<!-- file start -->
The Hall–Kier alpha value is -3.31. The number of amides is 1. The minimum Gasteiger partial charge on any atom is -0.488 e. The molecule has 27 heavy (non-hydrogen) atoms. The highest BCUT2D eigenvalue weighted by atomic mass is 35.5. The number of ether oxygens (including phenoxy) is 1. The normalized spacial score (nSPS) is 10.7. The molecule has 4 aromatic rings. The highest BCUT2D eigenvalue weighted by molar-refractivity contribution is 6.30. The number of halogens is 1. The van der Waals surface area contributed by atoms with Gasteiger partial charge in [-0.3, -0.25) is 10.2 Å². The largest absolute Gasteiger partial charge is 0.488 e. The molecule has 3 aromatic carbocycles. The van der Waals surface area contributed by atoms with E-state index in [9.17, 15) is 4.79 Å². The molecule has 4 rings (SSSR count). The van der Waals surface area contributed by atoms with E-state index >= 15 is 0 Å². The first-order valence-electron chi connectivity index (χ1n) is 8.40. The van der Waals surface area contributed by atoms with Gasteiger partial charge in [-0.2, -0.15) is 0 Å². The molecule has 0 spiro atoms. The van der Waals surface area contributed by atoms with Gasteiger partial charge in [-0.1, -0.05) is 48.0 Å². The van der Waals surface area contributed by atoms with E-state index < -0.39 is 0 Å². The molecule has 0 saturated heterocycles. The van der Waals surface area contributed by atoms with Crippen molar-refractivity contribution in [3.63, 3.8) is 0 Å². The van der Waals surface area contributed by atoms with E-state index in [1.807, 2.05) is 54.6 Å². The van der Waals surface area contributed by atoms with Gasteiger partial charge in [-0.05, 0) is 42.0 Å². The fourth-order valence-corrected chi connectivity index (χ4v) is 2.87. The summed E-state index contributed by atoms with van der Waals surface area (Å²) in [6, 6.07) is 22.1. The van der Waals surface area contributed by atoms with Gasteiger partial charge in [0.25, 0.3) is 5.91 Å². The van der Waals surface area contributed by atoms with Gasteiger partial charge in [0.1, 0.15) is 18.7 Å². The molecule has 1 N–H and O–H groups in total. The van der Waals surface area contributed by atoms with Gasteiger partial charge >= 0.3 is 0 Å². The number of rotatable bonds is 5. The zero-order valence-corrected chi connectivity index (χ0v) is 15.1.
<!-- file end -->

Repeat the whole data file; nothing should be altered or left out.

The Hall–Kier alpha value is -3.31. The number of amides is 1. The minimum Gasteiger partial charge on any atom is -0.488 e. The molecule has 27 heavy (non-hydrogen) atoms. The highest BCUT2D eigenvalue weighted by atomic mass is 35.5. The number of ether oxygens (including phenoxy) is 1. The normalized spacial score (nSPS) is 10.7. The molecule has 4 aromatic rings. The highest BCUT2D eigenvalue weighted by molar-refractivity contribution is 6.30. The number of halogens is 1. The van der Waals surface area contributed by atoms with Gasteiger partial charge in [-0.3, -0.25) is 10.2 Å². The largest absolute Gasteiger partial charge is 0.488 e. The molecule has 3 aromatic carbocycles. The van der Waals surface area contributed by atoms with E-state index in [9.17, 15) is 4.79 Å². The molecule has 4 rings (SSSR count). The van der Waals surface area contributed by atoms with E-state index >= 15 is 0 Å². The first-order valence-electron chi connectivity index (χ1n) is 8.40. The van der Waals surface area contributed by atoms with Gasteiger partial charge in [-0.2, -0.15) is 0 Å². The molecule has 0 spiro atoms. The van der Waals surface area contributed by atoms with Gasteiger partial charge in [-0.1, -0.05) is 48.0 Å². The van der Waals surface area contributed by atoms with E-state index < -0.39 is 0 Å². The molecule has 0 saturated heterocycles. The van der Waals surface area contributed by atoms with Crippen molar-refractivity contribution in [3.63, 3.8) is 0 Å². The van der Waals surface area contributed by atoms with E-state index in [1.807, 2.05) is 54.6 Å². The van der Waals surface area contributed by atoms with Gasteiger partial charge in [-0.05, 0) is 42.0 Å². The fourth-order valence-corrected chi connectivity index (χ4v) is 2.87. The summed E-state index contributed by atoms with van der Waals surface area (Å²) in [6, 6.07) is 22.1. The van der Waals surface area contributed by atoms with Gasteiger partial charge in [0.25, 0.3) is 5.91 Å². The van der Waals surface area contributed by atoms with Gasteiger partial charge in [0.1, 0.15) is 18.7 Å². The molecule has 1 N–H and O–H groups in total. The van der Waals surface area contributed by atoms with Gasteiger partial charge >= 0.3 is 0 Å². The number of rotatable bonds is 5. The zero-order valence-corrected chi connectivity index (χ0v) is 15.1.